Absa Bank Kenya has become the first bank in Kenya to join the Kenya Green Building Society (KGBS) as a champion for initiatives that promote the green economy by reducing pollution and improving people’s lives while fostering economic growth.

The bank was also recognized for its efforts in conserving the environment and reducing its carbon footprint through initiatives such as the reduction of water and energy use as well as reusing and recycling of waste. The bank has invested approximately Ksh34 million in retrofitting all its facilities to become water and energy efficient. This will reduce its carbon footprint while bringing down energy costs by up to 30% or Ksh20 million annually.

Buildings and the construction process are responsible for 39% of global energy related carbon emissions. Green buildings refer to the adoption of practices that are environmentally responsible and resource efficient throughout a building’s life cycle; from financing, planning, design, construction, operation, maintenance, renovation and demolition. Objectives of green buildings include reducing the overall impact of the built environment on human health, the natural environment and effects of climate change. This is achieved through efficient use of energy, water, and other resources, protecting occupants’ health and improving their productivity as well as reducing waste, pollution and environmental degradation.

The bank is also partnering with select SMEs to recycle rebranding waste including marketing collateral and metallic and plastic waste to produce school bags, film equipment and fencing posts. Additionally, all gently used electronic waste generated from the brand name change will be refurbished and used to set up 66 computer labs in various institutions across the country.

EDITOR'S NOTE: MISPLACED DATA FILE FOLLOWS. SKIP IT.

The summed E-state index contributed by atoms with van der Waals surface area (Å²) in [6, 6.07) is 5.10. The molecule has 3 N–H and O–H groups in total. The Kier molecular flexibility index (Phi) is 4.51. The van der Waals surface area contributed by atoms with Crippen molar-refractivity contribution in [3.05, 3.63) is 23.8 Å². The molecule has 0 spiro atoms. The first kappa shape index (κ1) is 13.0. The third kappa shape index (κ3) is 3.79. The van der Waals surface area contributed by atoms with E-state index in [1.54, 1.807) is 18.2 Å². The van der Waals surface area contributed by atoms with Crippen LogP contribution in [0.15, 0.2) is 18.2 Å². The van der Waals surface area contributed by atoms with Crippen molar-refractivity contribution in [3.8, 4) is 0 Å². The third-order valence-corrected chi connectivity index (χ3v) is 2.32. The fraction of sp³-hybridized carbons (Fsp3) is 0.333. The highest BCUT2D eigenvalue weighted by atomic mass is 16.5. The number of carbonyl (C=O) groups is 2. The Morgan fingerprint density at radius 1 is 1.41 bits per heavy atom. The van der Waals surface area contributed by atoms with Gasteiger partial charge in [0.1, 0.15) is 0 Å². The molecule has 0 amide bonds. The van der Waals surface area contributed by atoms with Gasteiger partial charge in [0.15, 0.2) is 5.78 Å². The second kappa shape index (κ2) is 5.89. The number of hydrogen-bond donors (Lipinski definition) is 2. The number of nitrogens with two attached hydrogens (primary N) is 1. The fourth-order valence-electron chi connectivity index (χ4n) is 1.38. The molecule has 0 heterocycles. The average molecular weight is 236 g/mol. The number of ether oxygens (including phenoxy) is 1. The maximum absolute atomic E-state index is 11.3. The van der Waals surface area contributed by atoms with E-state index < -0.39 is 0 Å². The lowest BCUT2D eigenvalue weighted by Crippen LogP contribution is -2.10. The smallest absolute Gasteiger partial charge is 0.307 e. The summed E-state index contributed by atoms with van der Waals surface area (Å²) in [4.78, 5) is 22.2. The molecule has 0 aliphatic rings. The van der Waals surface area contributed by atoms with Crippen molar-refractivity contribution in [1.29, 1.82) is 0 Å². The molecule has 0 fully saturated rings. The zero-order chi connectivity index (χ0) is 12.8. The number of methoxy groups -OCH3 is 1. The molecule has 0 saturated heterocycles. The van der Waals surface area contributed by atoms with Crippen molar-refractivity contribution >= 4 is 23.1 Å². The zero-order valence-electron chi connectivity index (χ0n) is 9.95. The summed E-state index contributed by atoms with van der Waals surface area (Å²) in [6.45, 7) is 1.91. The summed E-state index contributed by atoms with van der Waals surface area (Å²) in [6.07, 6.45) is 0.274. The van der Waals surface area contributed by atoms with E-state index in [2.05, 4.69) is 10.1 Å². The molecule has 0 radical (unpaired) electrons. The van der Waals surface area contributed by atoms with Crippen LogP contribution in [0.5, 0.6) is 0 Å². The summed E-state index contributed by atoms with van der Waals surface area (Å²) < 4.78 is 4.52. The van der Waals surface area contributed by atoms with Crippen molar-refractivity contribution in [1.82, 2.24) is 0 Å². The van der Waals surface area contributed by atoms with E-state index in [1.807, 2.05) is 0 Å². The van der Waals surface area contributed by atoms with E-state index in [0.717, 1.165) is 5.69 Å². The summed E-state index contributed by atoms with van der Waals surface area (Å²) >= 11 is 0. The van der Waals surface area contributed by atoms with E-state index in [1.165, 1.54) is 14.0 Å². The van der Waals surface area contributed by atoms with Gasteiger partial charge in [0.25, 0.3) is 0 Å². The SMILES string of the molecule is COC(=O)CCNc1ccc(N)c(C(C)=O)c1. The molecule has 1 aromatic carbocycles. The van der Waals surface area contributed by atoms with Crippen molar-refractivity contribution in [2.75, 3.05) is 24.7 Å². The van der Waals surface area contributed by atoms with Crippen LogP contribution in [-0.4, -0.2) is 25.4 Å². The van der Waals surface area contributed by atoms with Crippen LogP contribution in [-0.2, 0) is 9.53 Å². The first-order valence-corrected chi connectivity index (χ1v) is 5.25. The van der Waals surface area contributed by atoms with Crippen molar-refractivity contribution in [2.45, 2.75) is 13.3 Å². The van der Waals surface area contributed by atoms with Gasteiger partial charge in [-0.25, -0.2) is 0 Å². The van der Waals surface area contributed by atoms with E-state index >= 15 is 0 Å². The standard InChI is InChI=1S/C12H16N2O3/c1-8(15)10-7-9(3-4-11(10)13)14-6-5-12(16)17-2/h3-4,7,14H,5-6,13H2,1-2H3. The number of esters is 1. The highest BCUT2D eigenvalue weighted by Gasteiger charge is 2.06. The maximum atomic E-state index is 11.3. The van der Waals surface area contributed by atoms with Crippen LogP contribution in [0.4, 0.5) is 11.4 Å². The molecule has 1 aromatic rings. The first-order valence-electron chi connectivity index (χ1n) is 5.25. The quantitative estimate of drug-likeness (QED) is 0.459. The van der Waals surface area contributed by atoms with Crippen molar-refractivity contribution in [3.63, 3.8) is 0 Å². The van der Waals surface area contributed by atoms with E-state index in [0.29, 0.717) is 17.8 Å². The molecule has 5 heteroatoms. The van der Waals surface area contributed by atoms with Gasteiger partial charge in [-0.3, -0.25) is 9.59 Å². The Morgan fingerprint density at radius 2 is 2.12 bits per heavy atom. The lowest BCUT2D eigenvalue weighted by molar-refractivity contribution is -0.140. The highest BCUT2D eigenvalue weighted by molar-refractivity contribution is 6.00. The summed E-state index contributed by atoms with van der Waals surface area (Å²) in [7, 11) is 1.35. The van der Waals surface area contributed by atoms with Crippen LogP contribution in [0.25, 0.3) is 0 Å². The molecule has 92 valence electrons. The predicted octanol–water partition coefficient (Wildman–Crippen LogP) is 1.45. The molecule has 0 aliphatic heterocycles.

Jane Waiyaki-Maina, Head of Sustainability and Responsible Business Partnerships, had this to say, “We have replaced all our water dispensers with eco-friendly ones, helping us reduce plastic within our working environment and therefore reduce our carbon footprint in relation to plastic use by 56%. During its first phase, the change has also contributed positively to the business leading to 26% savings on the cost incurred initially from the consumption of bottled water. It is estimated that this will increase to 37% cost savings once the project is fully implemented by the end of the year. Also, in partnership with Kenya Green Building Society, all our buildings – comprising 85 facilities – have been assessed for efficiency in terms of energy, water and building materials, using the IFC Edge tool. Once recommendations from these assessments are completed, we shall create a road map on how to become a net zero organisation- achieving balance in emissions in and out – by 2040.”